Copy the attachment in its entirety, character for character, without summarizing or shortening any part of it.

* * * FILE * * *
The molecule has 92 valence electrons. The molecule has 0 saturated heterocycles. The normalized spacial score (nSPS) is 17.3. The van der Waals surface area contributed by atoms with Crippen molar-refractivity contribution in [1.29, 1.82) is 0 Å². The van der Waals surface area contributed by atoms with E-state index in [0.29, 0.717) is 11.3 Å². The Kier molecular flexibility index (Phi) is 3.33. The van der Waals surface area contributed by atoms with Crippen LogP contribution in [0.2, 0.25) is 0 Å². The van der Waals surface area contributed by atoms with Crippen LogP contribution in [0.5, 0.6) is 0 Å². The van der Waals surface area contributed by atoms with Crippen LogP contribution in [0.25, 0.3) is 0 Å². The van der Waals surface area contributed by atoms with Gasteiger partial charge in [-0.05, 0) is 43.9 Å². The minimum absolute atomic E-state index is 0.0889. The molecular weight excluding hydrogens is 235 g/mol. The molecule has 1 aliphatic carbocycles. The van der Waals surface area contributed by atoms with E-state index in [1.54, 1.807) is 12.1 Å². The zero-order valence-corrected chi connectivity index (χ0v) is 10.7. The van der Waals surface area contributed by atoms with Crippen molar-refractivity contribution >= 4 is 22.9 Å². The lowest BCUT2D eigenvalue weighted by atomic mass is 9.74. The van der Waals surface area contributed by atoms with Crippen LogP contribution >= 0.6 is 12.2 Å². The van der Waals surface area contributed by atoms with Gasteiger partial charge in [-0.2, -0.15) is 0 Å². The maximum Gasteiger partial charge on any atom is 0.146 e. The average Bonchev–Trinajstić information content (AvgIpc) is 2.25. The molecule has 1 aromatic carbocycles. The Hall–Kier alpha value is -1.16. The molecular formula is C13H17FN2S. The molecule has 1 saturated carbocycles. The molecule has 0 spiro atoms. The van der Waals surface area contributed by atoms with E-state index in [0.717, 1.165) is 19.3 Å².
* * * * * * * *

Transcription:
The molecule has 92 valence electrons. The molecule has 0 saturated heterocycles. The normalized spacial score (nSPS) is 17.3. The van der Waals surface area contributed by atoms with Crippen molar-refractivity contribution in [1.29, 1.82) is 0 Å². The van der Waals surface area contributed by atoms with E-state index in [0.29, 0.717) is 11.3 Å². The Kier molecular flexibility index (Phi) is 3.33. The van der Waals surface area contributed by atoms with Crippen LogP contribution in [0.2, 0.25) is 0 Å². The van der Waals surface area contributed by atoms with Crippen LogP contribution in [0.5, 0.6) is 0 Å². The van der Waals surface area contributed by atoms with Crippen LogP contribution in [0.25, 0.3) is 0 Å². The van der Waals surface area contributed by atoms with Gasteiger partial charge in [-0.05, 0) is 43.9 Å². The minimum absolute atomic E-state index is 0.0889. The molecular weight excluding hydrogens is 235 g/mol. The molecule has 1 aliphatic carbocycles. The van der Waals surface area contributed by atoms with E-state index in [1.54, 1.807) is 12.1 Å². The zero-order valence-corrected chi connectivity index (χ0v) is 10.7. The van der Waals surface area contributed by atoms with Crippen molar-refractivity contribution >= 4 is 22.9 Å². The lowest BCUT2D eigenvalue weighted by atomic mass is 9.74. The van der Waals surface area contributed by atoms with Crippen LogP contribution >= 0.6 is 12.2 Å². The van der Waals surface area contributed by atoms with Gasteiger partial charge in [-0.2, -0.15) is 0 Å². The maximum Gasteiger partial charge on any atom is 0.146 e. The average Bonchev–Trinajstić information content (AvgIpc) is 2.25. The molecule has 1 aromatic carbocycles. The Hall–Kier alpha value is -1.16. The molecular formula is C13H17FN2S. The molecule has 1 saturated carbocycles. The molecule has 0 spiro atoms. The van der Waals surface area contributed by atoms with E-state index in [0.717, 1.165) is 19.3 Å².